Coding Information From Current Procedural Terminology and CMS

The American Medical Association provides some instruction on the correct reporting of 99211 at the time of immunization administration via Current Procedural Terminology guidelines. Within the Immunization Administration for Vaccines/Toxoids section of the CPT nomenclature, it states,

"If a significant separately identifiable Evaluation and Management service (eg, office of other outpatient services, preventive medicine services) is performed, the appropriate E/M service code should be reported in addition to the vaccine and toxoid administration codes."

CMS also provides direction for reporting 99211 during visits where only the clinical staff sees the patient and gives an injection. Under CMS Medicare payment policy, it is not correct to report an E/M service if the clinical staff services are only related to the injection itself. CMS already provides reimbursement for the activities of the clinical staff related to the injection via the immunization administration codes.

Coding Examples

Vignette #1

A five‐year‐old is brought in by the father for a catch‐up measles‐mumps‐rubella (MMR) vaccine. He says the child is fine and has already been counseled on the vaccine and has no concerns. The nurse proceeds to review the vaccine history, presents the VIS, and receives an order for the vaccine from the physician. She then administers and documents the vaccine. In this situation, the service is only vaccine related and no significant or separate E/M service is provided. Therefore, the only services reported are the immunization administration and the vaccine product code.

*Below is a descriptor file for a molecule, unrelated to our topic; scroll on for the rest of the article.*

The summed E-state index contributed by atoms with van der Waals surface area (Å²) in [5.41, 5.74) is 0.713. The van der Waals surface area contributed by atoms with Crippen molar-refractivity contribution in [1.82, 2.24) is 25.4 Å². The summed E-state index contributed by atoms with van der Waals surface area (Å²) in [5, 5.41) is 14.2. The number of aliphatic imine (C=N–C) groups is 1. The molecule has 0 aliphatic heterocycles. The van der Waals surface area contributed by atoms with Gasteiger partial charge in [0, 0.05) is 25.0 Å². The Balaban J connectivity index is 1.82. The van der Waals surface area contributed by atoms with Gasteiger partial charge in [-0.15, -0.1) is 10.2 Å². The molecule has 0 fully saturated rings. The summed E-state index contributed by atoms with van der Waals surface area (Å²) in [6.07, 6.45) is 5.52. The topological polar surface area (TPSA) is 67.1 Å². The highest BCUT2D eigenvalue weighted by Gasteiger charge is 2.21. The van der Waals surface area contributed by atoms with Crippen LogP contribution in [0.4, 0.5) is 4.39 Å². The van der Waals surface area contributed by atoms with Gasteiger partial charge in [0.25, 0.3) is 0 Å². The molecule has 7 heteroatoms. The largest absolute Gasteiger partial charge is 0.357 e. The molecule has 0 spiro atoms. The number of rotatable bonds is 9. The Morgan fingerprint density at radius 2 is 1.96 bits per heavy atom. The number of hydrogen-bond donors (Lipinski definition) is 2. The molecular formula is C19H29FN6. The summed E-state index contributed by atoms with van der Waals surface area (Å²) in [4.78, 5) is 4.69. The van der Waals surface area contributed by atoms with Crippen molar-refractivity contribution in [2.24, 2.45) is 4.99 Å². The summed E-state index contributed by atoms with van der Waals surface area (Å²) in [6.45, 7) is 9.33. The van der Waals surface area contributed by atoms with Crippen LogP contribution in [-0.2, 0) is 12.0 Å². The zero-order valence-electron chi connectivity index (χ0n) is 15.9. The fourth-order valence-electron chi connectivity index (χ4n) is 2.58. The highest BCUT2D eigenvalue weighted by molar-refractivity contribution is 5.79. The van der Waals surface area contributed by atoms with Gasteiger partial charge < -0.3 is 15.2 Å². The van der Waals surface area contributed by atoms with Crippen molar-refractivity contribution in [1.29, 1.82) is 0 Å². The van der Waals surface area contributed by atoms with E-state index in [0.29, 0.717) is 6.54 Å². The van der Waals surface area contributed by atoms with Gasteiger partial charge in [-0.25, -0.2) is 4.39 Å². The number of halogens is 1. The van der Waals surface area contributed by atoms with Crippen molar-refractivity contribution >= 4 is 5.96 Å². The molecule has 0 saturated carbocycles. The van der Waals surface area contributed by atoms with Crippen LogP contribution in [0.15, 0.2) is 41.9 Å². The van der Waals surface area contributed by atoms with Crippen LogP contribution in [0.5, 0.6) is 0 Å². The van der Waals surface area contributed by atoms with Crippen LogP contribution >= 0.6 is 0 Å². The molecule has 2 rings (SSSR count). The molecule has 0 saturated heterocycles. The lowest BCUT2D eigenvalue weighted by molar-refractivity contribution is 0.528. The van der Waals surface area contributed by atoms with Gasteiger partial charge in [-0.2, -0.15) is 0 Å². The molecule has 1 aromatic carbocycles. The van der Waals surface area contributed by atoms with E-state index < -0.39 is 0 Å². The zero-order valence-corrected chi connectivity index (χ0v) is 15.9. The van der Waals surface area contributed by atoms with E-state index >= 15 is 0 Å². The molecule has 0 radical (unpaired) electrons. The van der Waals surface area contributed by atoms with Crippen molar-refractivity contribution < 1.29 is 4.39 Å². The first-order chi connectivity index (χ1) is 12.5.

The encounter will be reported as follows:

​CPT
90707 (MMR vaccine)
90471 (immunization administration)
​ICD-10-CM
Z23 [link to both vaccine product and administration]


Vignette #2

A 7‐month‐old girl visits your office to be immunized against influenza and is seen only by your nurse. The mother mentions that the child had a cough and asks the nurse for advice about the potential contraindications to receiving the influenza vaccine. The nurse takes a brief history and brief exam and determines that the child has no other concerning symptoms (ie, no change in appetite, sleep, or activity level). He takes vital signs and assesses that the infant has no contraindications to getting the vaccine, and discusses the office practice protocol for the management of the respiratory problem with the mother. Additionally, the nurse documents that the patient meets the current guidelines for vaccination and has no contraindications to the immunization per the Centers for Disease Control and Prevention (CDC) guidelines. Next, he reviews the VIS with the mother and obtains consent for the immunization. The nurse then administers the influenza vaccine.

This encounter will be reported as follows:

CPT
99211‐25 (E/M service)
90657 (influenza vaccine)
90471 (immunization administration)
​ICD‐10‐CM
R05 (cough)
Z23 (encounter for immunization) [link to both the vaccine product and administration]


An example of written documentation for this 99211 encounter follows (the actual vaccine data with lot number and site/route and VIS date are recorded on a separate immunization record):

The patient is here for the influenza vaccine. Mother reports a cough for several days without any fever. She is eating well and there has been no wheezing or rapid breathing. Her temperature is 98.7ºF and respiratory rate is 38/minute – she appears well. The symptomatic treatment of the cough per protocol was discussed and the mother was instructed to call or return if the problem worsened. She has no allergies to foods or history of reactions to past vaccines. The risks and potential side effects of the hepatitis B vaccine were discussed after the VIS was given, and the mother was informed of the correct dosage of an antipyretic should fever or fussiness occur afterwards. An influenza vaccine was given.

K.  Brooks, LPN/R. Dunn, MD (signatures/date)

Vignette #3